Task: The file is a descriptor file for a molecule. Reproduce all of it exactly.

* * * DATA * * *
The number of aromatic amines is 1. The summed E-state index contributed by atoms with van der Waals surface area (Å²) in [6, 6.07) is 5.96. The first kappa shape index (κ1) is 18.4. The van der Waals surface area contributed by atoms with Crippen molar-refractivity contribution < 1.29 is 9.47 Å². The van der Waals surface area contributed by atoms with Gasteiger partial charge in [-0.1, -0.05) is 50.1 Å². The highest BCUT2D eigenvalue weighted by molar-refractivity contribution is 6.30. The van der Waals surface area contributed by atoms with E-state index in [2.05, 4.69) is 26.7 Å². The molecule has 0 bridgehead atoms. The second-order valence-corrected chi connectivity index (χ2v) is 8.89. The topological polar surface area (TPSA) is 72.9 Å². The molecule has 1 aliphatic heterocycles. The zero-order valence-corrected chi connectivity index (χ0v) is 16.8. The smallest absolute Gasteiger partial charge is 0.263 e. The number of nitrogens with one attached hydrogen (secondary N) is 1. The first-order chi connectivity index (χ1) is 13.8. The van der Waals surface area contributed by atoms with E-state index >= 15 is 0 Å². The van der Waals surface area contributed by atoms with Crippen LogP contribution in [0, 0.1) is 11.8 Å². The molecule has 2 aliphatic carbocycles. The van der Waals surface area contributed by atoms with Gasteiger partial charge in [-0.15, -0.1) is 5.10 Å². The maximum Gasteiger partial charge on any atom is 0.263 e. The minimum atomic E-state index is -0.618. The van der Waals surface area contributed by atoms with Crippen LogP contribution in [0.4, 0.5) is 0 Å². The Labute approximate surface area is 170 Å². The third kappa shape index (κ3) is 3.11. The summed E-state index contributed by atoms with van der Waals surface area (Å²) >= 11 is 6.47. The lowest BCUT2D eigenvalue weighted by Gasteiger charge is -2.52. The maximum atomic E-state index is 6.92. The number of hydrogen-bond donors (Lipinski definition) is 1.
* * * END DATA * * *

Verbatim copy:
The number of aromatic amines is 1. The summed E-state index contributed by atoms with van der Waals surface area (Å²) in [6, 6.07) is 5.96. The first kappa shape index (κ1) is 18.4. The van der Waals surface area contributed by atoms with Crippen molar-refractivity contribution < 1.29 is 9.47 Å². The van der Waals surface area contributed by atoms with Gasteiger partial charge in [-0.1, -0.05) is 50.1 Å². The highest BCUT2D eigenvalue weighted by molar-refractivity contribution is 6.30. The van der Waals surface area contributed by atoms with E-state index in [2.05, 4.69) is 26.7 Å². The molecule has 0 bridgehead atoms. The second-order valence-corrected chi connectivity index (χ2v) is 8.89. The topological polar surface area (TPSA) is 72.9 Å². The molecule has 1 aliphatic heterocycles. The zero-order valence-corrected chi connectivity index (χ0v) is 16.8. The smallest absolute Gasteiger partial charge is 0.263 e. The number of nitrogens with one attached hydrogen (secondary N) is 1. The first-order chi connectivity index (χ1) is 13.8. The van der Waals surface area contributed by atoms with E-state index >= 15 is 0 Å². The van der Waals surface area contributed by atoms with Crippen LogP contribution in [0, 0.1) is 11.8 Å². The molecule has 2 aliphatic carbocycles. The van der Waals surface area contributed by atoms with Gasteiger partial charge in [-0.15, -0.1) is 5.10 Å². The maximum Gasteiger partial charge on any atom is 0.263 e. The minimum atomic E-state index is -0.618. The van der Waals surface area contributed by atoms with Crippen LogP contribution in [0.4, 0.5) is 0 Å². The Labute approximate surface area is 170 Å². The third kappa shape index (κ3) is 3.11. The summed E-state index contributed by atoms with van der Waals surface area (Å²) >= 11 is 6.47. The lowest BCUT2D eigenvalue weighted by Gasteiger charge is -2.52. The maximum atomic E-state index is 6.92. The number of hydrogen-bond donors (Lipinski definition) is 1.